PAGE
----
Prime London property activity rebounds across both urban and suburban areas

Created: 26 Apr 2022

Activity in prime central and outer London property market is on the rise with  prices of homes increasing at their fastest rate for seven years in March this year. Prospective home buyers,  including overseas investors, office-bound professionals have flocked the housing market, as the London prime housing market continues to strengthen its position as a property hub. 

The London residential property market  has historically exhibited resilience underpinned by world class infrastructure, educational institutions, services and amenities as well as being a global financial centre. A short-term impact of the pandemic, for buyers and tenants to move further out into the suburbs or countryside, has now undergone a reversal whereby a number of demand indicators are back to pre-pandemic levels. 

The number of agreed sales as an example, in data revealed by property consultancy TwentyCi which includes cash buyers, exceeded pre-pandemic levels by 26 per cent in March. Across Britain, this is representative of 237,512 properties with agreed sales, and 290,381 completions over the first three months of the year. London accounted for a significant number of these property transactions.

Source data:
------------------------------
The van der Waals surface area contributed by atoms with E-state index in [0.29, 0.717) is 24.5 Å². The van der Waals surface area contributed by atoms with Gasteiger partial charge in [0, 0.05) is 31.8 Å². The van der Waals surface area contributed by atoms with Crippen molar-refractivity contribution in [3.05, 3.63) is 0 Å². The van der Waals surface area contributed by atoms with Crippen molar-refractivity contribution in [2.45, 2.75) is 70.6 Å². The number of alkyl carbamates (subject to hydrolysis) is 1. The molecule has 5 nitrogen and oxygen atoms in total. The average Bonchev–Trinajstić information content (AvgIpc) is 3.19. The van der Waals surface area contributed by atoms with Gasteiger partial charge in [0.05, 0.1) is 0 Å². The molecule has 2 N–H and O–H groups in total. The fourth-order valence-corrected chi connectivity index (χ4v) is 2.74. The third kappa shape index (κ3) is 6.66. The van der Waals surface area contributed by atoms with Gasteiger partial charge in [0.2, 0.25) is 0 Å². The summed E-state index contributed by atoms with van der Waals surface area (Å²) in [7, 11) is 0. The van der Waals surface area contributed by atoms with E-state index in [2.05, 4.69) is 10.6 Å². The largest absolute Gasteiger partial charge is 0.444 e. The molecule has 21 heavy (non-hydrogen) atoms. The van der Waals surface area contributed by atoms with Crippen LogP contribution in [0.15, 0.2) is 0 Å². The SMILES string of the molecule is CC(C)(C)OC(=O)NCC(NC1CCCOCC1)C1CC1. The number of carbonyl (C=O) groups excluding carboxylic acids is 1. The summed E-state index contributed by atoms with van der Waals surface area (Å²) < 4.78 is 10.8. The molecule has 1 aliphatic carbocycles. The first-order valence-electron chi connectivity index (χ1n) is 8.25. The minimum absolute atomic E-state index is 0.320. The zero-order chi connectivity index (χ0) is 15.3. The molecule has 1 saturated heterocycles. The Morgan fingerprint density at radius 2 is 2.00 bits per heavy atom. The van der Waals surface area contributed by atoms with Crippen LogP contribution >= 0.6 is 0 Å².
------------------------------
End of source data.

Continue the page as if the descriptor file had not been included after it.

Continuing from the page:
A key attraction has been the uptick in yields, as well as discounted entry points in prime central London (PCL) relative to pre-pandemic valuations. In February, the average PCL return for flats was 3.4 per cent, with flats composing 87.5 per cent of the supply of housing inventory for this area. Across the UK capital, whilst average prices of a home rose 5.9 per cent annually to £534 977, research from Benham and Reeves indicates that discounts of 3.6 per cent – equivalent to £47 per square foot, or £24,000 for the average flat – are still prevalent. 

Whilst the repercussions of the geopolitical and macroeconomic events will remain unclear going forward, particularly with respect to the luxury property market, high levels of demand are clear for prime London property. Urban locations are catching up with outer London suburban areas such that regional growth is  being driven by space and greenery as well as proximity to amenities, offices and quality infrastructure. 

The first quarter saw the capital begin to realign with the UK’s wider prime regional markets. The strongest annual price growth was recorded by homes with large gardens, up 9.0% annually, with leafy suburbs such as Richmond (+9.1%), Ealing (+8.1%), and Chiswick (+6.5%)… Shoreditch, Canary Wharf and Islington saw quarterly price growth of +3.7%, +3.4% and +3.3% respectively as City workers started to return to their desks.